Dose Coefficients for Intakes of Radionuclides by Members of the Public: Part 1

Draft document: Dose Coefficients for Intakes of Radionuclides by Members of the Public: Part 1
Submitted by Tsuyoshi Masuda, Institute for Environmental Sciences
Commenting as an individual

Comments to the draft manuscript


Page 78, Table 6.3

Transfer coefficient from Blood to Urinary bladder contents of 1.5 d-1 is the same as the corresponding parameter provided in Table 3.6 of Publication 134 as well as other parameters in Table 6.3. However, those parameters were determined for workers by averaging metabolic data of various substrates including many abiogenic carbon compounds. As a consequence, for the carbon in foods, the parameter value of 1.5 d-1 is physiologically inconceivably large, because most of hydrogen in nutrients should be excreted via CO2 model instead of urine pathway (1,2). There must be some sort of logics to ensure the validity of diversion of the parameter values. Additional explanations of that will help readers in their understanding.


Page 73, Fig. 5.2

The definition of OBT-1 and OBT-2 are not clear in the draft manuscript, but in any case, the installation of OBT-2 compartment in the model may lead to overestimation of dose coefficients. If OBT-1 corresponds to the OBT compartment of Publication 56 having half-life of 40 days, the dose from OBT-2 compartment is redundant. On the other hand, if OBT-1 and OBT-2 are based on physiological data adopted by Taylor in their report (3), tissue weighting factor based on its physiological characteristics should be assigned for OBT-2 for the following reasons. Arner et al. (4) estimated the half-life of carbon in adipose tissue in humans more than a year, which is comparable to the half-life of tritium in OBT-2 compartment. In animal experiments, Takeda (5) showed that tritium in adipose tissue remains longer than in other organs and tissues. These findings suggest that at least some portion of OBT-2 consists of tritium in adipose tissue which is not radio-sensitive. The dose coefficient for workers calculated by this model without tissue weighting factor for OBT-2 would be overestimated. In case of members of the public, further overestimation could be occurred since foods contain much lipid which tend to be stored in adipose tissue. An additional explanation of the definitions of OBT-1 and OBT-2 would be helpful to readers.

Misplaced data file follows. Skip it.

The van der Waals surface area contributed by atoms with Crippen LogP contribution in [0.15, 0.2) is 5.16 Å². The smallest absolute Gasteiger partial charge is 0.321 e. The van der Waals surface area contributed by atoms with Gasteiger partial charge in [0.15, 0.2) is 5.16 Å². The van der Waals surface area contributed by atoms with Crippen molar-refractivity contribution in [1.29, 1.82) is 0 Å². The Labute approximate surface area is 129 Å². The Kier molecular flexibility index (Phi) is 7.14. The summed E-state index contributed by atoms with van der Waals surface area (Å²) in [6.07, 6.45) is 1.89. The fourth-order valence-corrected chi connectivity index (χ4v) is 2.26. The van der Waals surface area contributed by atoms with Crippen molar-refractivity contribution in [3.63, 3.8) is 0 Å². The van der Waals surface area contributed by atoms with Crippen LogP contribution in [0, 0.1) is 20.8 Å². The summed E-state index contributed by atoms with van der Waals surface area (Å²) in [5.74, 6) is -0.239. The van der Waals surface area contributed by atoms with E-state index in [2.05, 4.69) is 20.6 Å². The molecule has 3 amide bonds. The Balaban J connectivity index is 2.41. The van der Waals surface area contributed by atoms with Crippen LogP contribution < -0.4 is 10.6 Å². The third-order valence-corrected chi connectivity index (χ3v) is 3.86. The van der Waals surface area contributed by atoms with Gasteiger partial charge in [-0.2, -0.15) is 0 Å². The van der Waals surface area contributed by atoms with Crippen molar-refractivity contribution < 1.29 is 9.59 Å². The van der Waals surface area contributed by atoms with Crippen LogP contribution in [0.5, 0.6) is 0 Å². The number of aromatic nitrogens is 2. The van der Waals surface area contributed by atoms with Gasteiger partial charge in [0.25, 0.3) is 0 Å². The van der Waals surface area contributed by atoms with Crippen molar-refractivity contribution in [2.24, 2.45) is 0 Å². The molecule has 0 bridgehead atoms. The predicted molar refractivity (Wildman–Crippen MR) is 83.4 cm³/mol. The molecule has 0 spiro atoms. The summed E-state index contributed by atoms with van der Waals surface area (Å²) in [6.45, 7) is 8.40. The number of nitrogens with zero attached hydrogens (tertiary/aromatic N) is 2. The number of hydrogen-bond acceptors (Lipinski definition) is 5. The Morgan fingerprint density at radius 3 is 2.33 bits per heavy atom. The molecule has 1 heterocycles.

• Masuda et al. (2016) J Radiol Prot 36(3), 532-546.
  • Masuda et al. (2020) Sci Rep 10, 8156
  • Taylor (2003) Radiat Prot Dosimetry 105(1-4), 225-228.
  • Arner et al. (2011) Nature 478, 110-113.
  • Takeda (1995) Fusion Technol 28, 964-969.
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